Maintaining the momentum: Black History Month at McMaster launches with a memorable kick-off event

A group of students take a selfie at the Black Expo

Inspirational moments. Moving speeches. Electric beats. Welcome to the Black Expo: Maintaining the Momentum. (All photos: Georgia Kirkos/ McMaster University)

The Sankofa bird, generally depicted as a bird with its head turned backward, taking an egg from its back, is a metaphorical symbol used by the Akan people of Ghana.

This image – featured prominently on the poster for the Black Expo, the kick-off event for this year’s Black History Month celebrations at McMaster – expresses the importance of reaching back to knowledge gained in the past and bringing it into the present in order to make positive progress.

And, as you took in the moving sights and profound sounds of the McMaster University Student Centre (MUSC) atrium on Wednesday, it became clear just how fitting of an image – and message – the Sankofa bird was for this event.

An immersive art installation, curated by Francis Jeffers from the Canadian Multicultural Inventors Museum, located at the heart of the Student Centre highlighted the stories of Black innovators throughout time. An electric spoken word performance from Hamilton poet and McMaster graduate Eddie Lartey and inspirational speeches from members of the McMaster and Hamilton communities spoke to the importance of reflecting on and celebrating Black excellence. And, underneath it all, a rhythmic, groovy soundtrack courtesy of LuckyStickz had attendees moving to the beat of a steelpan – literally.

Black Excellence: Maintaining the Momentum was truly a kick-off event for the ages.

Here are a few moments from the day that captured the expo’s electric energy.

A group of students and attendees walk through the Black Expo
Attendees take in the sights and sounds of the Black Expo

The day-long expo, a joint initiative between the Black Student Success Centre (BSSC); the Equity and Inclusion Office (EIO); Alex Montague, Project Coordinator for the African-Caribbean Faculty Association of McMaster (ACFAM) and co-founder of BLKOWNEDHAMONT; and Student Affairs, served as the launch event for this year’s Black History Month programming.

A student listens to a keynote address
A student listens to a powerful speech from keynote speaker Kojo Damptey, executive director of the Hamilton Centre for Civic Inclusion

Keynote speaker Kojo Damptey concluded his moving, passionate speech by saying: “Reclaim your space and come up with new ways of talking about yourself and your stories no matter what is put in front of you. Because you are your ancestors’ wildest dreams, and nobody can take that away from you.”

A group of professors and administrators pose in front of the Black Student Success Centre booth
(From left to right) Alpha Abebe, Sophia Holness, Marlice Simon and Selina Mudavanhu
Renata Hall speaks to the crowd
Renata Hall, manager, inclusion and anti-racism programs, Equity and Inclusion Office

“Black Excellence is a term used across Black communities to celebrate success, to advance Black leadership mindsets and actions, and to continue to fuel pursuits to overcome inequalities within, and is a term both salient and sacred,” said Renata Hall, manager, inclusion and anti-racism programs in the Equity and Inclusion Office, reading a statement from Sonia Anand, acting associate vice-president, Equity and Inclusion.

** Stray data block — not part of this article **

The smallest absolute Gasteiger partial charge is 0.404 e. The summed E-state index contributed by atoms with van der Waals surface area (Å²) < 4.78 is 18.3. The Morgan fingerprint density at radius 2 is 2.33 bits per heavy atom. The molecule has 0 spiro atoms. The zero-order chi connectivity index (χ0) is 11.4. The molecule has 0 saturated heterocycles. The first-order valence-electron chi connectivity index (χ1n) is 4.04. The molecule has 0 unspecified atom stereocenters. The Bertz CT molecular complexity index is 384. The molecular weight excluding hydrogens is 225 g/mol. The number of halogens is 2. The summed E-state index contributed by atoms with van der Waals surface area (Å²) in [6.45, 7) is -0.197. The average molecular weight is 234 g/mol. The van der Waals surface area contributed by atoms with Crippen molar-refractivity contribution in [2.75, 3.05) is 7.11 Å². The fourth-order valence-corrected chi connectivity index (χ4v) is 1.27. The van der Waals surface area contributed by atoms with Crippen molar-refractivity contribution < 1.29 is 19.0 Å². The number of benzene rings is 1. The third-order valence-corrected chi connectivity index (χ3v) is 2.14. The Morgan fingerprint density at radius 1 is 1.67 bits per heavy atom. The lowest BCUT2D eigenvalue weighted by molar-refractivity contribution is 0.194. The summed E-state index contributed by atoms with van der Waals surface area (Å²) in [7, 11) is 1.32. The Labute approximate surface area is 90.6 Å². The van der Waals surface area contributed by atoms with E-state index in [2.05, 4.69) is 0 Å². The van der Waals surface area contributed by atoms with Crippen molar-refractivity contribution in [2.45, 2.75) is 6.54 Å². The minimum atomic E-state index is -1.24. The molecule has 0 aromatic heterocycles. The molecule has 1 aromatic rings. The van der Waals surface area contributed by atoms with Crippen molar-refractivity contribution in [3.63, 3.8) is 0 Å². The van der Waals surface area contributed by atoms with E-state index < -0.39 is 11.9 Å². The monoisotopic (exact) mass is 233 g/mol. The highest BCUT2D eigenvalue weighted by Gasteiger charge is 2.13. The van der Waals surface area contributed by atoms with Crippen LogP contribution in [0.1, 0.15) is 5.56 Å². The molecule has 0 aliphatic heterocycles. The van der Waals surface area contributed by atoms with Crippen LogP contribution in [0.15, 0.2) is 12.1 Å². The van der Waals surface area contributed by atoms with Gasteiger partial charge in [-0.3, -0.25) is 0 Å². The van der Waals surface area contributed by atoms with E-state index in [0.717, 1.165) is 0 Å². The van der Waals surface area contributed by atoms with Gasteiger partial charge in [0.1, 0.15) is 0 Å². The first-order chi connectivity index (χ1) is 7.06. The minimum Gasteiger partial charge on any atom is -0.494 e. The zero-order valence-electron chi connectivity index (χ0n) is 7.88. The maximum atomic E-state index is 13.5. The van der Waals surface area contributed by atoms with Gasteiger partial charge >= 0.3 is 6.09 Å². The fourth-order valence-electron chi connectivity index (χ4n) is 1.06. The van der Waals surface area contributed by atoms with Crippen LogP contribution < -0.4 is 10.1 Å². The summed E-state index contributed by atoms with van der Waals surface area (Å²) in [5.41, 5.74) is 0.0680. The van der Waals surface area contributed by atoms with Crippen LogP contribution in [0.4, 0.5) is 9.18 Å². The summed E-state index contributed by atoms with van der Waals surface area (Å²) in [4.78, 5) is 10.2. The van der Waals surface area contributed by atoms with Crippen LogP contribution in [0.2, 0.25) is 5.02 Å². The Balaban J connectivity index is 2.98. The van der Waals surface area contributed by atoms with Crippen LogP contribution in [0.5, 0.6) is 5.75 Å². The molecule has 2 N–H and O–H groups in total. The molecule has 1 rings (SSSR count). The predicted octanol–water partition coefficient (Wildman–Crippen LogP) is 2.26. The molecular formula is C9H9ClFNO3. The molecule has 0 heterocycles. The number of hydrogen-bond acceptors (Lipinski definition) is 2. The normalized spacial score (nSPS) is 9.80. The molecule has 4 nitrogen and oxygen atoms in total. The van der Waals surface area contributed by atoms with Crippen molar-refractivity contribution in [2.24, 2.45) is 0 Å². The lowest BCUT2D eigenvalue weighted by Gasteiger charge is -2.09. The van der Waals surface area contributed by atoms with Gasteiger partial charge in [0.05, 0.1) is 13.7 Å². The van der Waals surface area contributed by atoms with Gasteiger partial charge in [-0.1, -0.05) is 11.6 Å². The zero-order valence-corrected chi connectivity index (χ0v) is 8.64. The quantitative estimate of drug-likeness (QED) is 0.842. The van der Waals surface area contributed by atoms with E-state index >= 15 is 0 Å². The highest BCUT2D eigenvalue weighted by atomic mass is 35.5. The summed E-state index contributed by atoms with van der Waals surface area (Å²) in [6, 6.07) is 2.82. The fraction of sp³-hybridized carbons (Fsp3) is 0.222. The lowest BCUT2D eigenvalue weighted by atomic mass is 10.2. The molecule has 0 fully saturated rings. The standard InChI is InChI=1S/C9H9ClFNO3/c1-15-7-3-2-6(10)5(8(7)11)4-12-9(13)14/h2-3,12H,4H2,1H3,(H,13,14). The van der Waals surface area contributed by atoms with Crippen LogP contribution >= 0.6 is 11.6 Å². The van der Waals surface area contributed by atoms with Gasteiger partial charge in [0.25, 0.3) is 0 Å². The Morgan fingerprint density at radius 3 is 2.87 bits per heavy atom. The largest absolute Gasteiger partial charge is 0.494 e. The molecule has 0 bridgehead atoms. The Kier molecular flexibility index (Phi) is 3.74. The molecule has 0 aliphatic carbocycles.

A DJ poses with his laptop and steelpan
Toronto-based musician LuckyStickz provided the soundtrack for the event, treating attendees to a live DJ set and steelpan performance
Students snap along to a performance of spoken word poetry
Event attendees and members of the McMaster chapter of the National Society of Black Engineers and the Black Students’ Association respond to Eddie Lartey’s spoken word performance
A group of speakers and event organizers pose for a photo
(From left to right) The Black Student Success Centre’s Jordan Lentinello and Faith Ogunkoya, spoken word artist Eddie Lartey, civic advocate and keynote speaker Kojo Damptey, Black History Month Planning Committee member Wahi Mohamed, associate professor Ameil Joseph and Renata Hall, Manager, Inclusion and Anti-Racism Education, McMaster University
A student orders from the Jamaican Patty Shack food truck
A student orders from the Jamaican Patty Shack food truck

For those brave enough to weather the cold, the Jamaican Patty Shack was outside of MUSC ready to warm everyone up with some delicious food.

The president of McMaster University delivers a speech
McMaster president and vice-chancellor David Farrar spoke to McMaster’s commitment to combatting anti-Black racism on our campus and in our communities

Speaking to the importance of events like the Black Expo, David Farrar, president and vice-chancellor of McMaster, said:

“Events like this help build community and help students feel that the university is a place where they can thrive. We have made real progress in taking initial steps to improve the experience of Black students and scholars and remove barriers to full participation in all aspects of the University, but we are on a long road, and we have just begun our journey.”

A student delivers a speech to the crowd
“Please know that your work matters. Your work is important. Your work has created change. And your work will live on even after you graduate from McMaster.” – Anuoluwa Popoola, fourth-year Health Sciences student and president of BAP-MAC

The Black History Month Planning Committee has organized a series of events throughout the month of February. Click here to learn more information about the month-long programming.

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